The granddaughter of a Cambodian princess had a bat mitzvah
Members of the Cambodian royal family gathered last month at the Raffles Hotel Le Royal in Phnom Penh for a celebration. There was music, traditional Cambodian dance performances and plenty of food.
The occasion? The coming-of-age party of the granddaughter of one of the princesses. Well, a bat mitzvah to be exact.
The celebrant, Elior Koroghli, is the the great-granddaughter of the late King Sisowath Monivong, who reigned from 1927 to 1941. She is also an Orthodox Jew.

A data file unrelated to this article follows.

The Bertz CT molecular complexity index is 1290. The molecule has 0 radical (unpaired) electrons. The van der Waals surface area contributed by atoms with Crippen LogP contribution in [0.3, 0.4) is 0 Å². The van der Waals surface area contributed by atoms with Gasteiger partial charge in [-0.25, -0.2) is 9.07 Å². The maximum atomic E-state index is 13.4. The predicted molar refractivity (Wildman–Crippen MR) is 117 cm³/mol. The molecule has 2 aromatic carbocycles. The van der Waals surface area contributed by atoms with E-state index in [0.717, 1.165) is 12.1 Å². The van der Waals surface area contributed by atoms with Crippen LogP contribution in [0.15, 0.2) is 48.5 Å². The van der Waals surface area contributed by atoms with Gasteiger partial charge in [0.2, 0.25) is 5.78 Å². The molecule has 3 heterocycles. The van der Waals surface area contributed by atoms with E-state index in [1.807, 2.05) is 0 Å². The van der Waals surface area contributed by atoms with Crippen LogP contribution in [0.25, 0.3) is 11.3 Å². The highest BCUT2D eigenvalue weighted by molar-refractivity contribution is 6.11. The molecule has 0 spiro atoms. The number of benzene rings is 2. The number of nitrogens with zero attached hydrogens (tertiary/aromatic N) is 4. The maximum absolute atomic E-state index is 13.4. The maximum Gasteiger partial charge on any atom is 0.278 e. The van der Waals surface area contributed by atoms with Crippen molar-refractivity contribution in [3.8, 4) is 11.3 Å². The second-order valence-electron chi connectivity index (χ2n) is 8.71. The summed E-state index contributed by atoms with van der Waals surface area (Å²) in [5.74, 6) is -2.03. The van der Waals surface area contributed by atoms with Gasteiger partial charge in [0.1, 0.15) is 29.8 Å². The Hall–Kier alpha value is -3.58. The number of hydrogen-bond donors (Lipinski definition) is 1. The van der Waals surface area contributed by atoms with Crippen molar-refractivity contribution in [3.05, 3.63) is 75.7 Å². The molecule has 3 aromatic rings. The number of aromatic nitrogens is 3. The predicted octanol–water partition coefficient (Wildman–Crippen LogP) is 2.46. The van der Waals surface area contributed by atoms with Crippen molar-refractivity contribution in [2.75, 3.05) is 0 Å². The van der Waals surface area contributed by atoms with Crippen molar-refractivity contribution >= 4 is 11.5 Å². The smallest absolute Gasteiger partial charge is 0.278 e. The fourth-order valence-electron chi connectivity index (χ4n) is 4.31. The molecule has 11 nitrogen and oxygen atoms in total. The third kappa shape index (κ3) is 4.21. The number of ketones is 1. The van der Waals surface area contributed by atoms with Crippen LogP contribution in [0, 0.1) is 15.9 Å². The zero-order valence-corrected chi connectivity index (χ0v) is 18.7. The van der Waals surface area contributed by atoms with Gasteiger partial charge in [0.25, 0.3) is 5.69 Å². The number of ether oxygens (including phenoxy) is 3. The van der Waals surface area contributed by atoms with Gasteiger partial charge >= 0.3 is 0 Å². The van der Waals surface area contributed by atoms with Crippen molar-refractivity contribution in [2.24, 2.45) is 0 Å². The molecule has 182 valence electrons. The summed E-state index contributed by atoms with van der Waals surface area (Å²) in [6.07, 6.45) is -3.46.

The 13-year-old grew up in Las Vegas, the daughter of Monivong’s granddaughter Sathsowi Thay Koroghli, who converted to Judaism as an adult, and Ray Koroghli, a Persian Jew. While in Cambodia for the bat mitzvah, the Koroghlis met with the current king and queen mother, and the extended family posed for a photograph, the tzitzit fringes worn by Elior’s brothers clearly visible in the frame.
The festivities reflected the various parts of her heritage. Elior wore both a traditional Cambodian costume and a sparkly bat mitzvah dress. She lit a menorah — the celebration took place during Hanukkah — and performed a Persian-style candle-lighting ceremony. And she played traditional Jewish, Persian and Cambodian songs on the piano, including the classic “Hava Nagila.”